MPS II faces

What is MPS II (Hunter Syndrome)?

MPS II has also been called Hunter syndrome. It mainly affects boys. The disorder can be recognised by specific  facial features, and sometimes the hands become stiff with curled fingers.

Not all people with Hunter syndrome are affected by the disease in exactly the same way, and the rate of symptom progression varies widely. However, Hunter syndrome is progressive and life-limiting.

There is no cure for MPS diseases, but there are ways of managing and treating the problems they cause.

What causes this disease?

Mucopolysaccharides are long chains of sugar molecule used in the building of connective tissues in the body.

  • “saccharide” is a general term for a sugar molecule (think of saccharin)
  • “poly” means many
  • “muco” refers to the thick jelly-like consistency of the molecules

There is a continuous process in the body of replacing used materials and breaking them down for disposal. Children with MPS II are missing an enzyme called iduronate sulfatase, which is essential in cutting up the mucopolysaccharides called dermatan and heparan sulphate. The incomplete broken down mucopolysaccharides remain stored in cells in the body causing progressive damage. Babies may show little sign of the disease, but as more and more cells become damaged, symptoms start to appear.

How common are these diseases?

This is a rare condition affecting 1 in 100,000 to 1 in 150,000 males. There is an estimate in the United States that 1 in 25,000 births will result in some form of MPS.

How is the disease inherited?

This is a rare condition affecting 1 in 100,000 to 1 in 150,000 males. There is an estimate in the United States that 1 in 25,000 births will result in some form of MPS.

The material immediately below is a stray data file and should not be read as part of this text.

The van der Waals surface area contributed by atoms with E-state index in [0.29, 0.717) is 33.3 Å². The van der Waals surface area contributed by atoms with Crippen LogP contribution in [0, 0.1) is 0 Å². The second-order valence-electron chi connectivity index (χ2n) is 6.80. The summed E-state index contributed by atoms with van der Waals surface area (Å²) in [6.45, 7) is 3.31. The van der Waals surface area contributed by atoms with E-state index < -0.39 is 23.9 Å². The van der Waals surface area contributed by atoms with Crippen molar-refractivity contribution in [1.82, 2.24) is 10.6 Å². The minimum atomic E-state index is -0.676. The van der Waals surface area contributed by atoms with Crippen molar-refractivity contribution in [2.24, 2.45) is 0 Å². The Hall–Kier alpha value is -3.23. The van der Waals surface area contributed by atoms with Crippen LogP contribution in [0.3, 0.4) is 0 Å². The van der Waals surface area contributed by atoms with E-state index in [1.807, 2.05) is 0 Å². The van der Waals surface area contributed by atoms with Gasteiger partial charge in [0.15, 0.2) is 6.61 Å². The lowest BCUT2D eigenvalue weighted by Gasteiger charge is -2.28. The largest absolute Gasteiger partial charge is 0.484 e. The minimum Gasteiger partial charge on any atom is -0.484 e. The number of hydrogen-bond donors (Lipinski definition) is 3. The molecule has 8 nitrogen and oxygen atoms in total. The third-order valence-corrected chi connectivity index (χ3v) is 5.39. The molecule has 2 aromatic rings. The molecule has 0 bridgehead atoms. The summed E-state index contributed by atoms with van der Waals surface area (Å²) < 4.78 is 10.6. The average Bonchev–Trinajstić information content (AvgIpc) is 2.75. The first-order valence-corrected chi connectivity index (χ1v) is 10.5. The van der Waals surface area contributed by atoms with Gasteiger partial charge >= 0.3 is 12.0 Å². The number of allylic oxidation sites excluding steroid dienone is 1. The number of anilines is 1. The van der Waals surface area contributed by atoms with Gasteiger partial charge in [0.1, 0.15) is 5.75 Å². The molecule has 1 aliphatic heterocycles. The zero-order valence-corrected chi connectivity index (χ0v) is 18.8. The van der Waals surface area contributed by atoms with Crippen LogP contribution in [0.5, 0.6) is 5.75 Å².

Is there a cure for MPS II?

There is no cure but treatments such as enzyme replacement therapies can help make the disease more manageable.

For more information on the treatment, visit http://www.elaprase.com/.

All families of affected children should seek further information from their doctor or from a Genetic Counselor.

What are the treatments for MPS II?

There is no cure but treatments such as enzyme replacement therapies can help make the disease more manageable.

Elaprase™ (idursulfase) is a long-term enzyme replacement therapy for patients with a confirmed diagnosis of MPS II and has been approved for use in the U.S., Canada and many countries in Europe. Elaprase was developed and is produced by Shire Pharmaceuticals and is given as a weekly infusion.

For more information, visit www.shire.com or contact OnePathSM at 866-888-0660. OnePath in the US provides information on product access, treatment centers and education about Elaprase and MPS II.

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